Why wait until the cold of winter to install an exterior electrical outlet for your light displays? There is no reason to continue to run extension cords from inside your home.
Installing a new outlet is relatively simple if you have an indoor outlet close to the intended outdoor location, and can be done with a minimal amount of tools and supplies.
What you will need:
GFCI (Ground Fault Circuit Interrupter) outlet
These outlets are used in damp locations and will shut down if the danger of electric shock is present.
Two metal gang boxes
These are electrical boxes in which outlets are housed.
This is a thin, metal pipe through which electric wire is run. You will need half-inch-diameter conduit for this project, length needed will vary according to the distance from the indoor outlet to the outdoor location.
Ninety-degree elbows and connectors for half-inch conduit.
One five pack of half-inch ninety-degree elbows and one five pack of connectors to hook conduit to gang boxes should be sufficient.
This is needed to cut conduit to the required lengths.
Drill with three-quarter-inch masonry bit for drilling through wall
Check the circuit breaker that controls the indoor outlet from which you intend to run your new outlet. If "15" is printed on the breaker, use at least fourteen gauge wire, if "20" is printed, use at least twelve gauge wire.
Measure the distance from the indoor breaker to the new location and add several feet to the result to determine the length that you will need.
This is needed to cut wire and strip insulation from the ends.
Beginning the installation: inside the home
Begin by shutting off the circuit breaker that controls the indoor outlet. Remove the screw that holds the cover plate, then the two screws that hold the outlet inside the outlet box.
Remove the outlet and disconnect the wires on the side of the outlet, then remove the outlet box from the wall. Next, move the exposed wires out of the way and drill a three-quarter-inch hole through the wall, using an extension cord from a working outlet.
Switching and connecting the indoor outlet box
You will need to switch the old outlet box for one of the metal gang boxes. Begin by punching out the a pre-scored hole in the back and bottom of the metal gang box. Attach a conduit connector to the back opening of the box, then secure the gang box inside the wall with the screws or nails supplied.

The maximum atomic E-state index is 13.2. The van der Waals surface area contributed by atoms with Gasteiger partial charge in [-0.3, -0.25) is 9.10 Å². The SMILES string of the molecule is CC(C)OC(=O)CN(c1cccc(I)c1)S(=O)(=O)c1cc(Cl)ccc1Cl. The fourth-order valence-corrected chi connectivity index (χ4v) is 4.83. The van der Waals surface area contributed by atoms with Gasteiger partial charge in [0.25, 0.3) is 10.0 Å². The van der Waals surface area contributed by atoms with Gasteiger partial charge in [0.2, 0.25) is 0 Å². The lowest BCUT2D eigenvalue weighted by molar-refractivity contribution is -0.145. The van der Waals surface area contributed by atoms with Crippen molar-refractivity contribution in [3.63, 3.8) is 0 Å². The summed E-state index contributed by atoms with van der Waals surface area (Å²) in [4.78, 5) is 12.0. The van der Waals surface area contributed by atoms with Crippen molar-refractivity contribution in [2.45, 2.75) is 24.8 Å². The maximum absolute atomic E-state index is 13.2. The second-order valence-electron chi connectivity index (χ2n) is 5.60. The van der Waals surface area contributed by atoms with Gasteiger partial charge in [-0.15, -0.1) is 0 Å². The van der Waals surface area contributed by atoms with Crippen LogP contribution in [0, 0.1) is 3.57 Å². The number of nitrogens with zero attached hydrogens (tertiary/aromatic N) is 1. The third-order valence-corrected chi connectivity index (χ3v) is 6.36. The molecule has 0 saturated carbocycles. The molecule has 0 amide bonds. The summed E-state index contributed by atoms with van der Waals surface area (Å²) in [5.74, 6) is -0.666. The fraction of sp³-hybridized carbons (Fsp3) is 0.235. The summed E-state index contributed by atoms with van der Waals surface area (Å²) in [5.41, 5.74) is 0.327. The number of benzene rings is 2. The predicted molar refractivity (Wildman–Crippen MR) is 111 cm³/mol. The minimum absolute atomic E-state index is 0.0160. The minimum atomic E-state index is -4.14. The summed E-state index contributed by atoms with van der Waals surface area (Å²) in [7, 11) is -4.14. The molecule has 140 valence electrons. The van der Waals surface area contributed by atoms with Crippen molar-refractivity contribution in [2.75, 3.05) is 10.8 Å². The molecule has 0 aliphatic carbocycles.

Next, measure the distance from the back of the gang box to the outside wall, and add one inch. Cut a piece of conduit to that length, attach it to the connector on the back of the gang box, and push it through the wall. Attach a ninety-degree elbow connector to the outside end of the conduit.
Next, you will insert the end of your new wire into the conduit from the outside until it is inside the gang box. Pull it through and use the wire stripper to strip one inch of insulation from the three wires inside the wire sheath.
Connect the original indoor wires to the left side of the old outlet, and the new wires to the right side, black wire to gold terminal, white wire to silver terminal, and green or copper wire to green grounding screw.
Adding the new box: outside the home
Outside the house, you will cut the conduit to the length required to reach your intended location. When adding lengths of conduit and connectors, remember to pull the wire through before making connections.
When you've reached the intended location, punch out the pre-scored hole on the bottom of the second gang box and add a conduit connector. Run the wire through the hole. then cut the wire, leaving about eight inches of wire for connection.
Strip the insulation from the wire ends as it was performed for the indoor connection, and connect the wires to the top "load" section of your GFCI outlet. attach black wire to gold terminal, white to silver, and green or copper to the green ground terminal.
Screw the GFCI outlet into the gang box with the provided screws, and screw the outlet into the wall. Turn on the circuit breaker.
Optional: You may choose to apply a bead of silicone caulk around the perimeter of the gang box to avoid leaks in areas exposed to wind and rain. You may also choose to add an outdoor outlet cover, which protects the outlet from inclement weather.
When you first install a GFCI outlet, it may be in protected mode. Simply push the reset button in the center and you're ready for the holiday lights.
For further assistance, contact local professionals, such as those from Williams Electric Supply.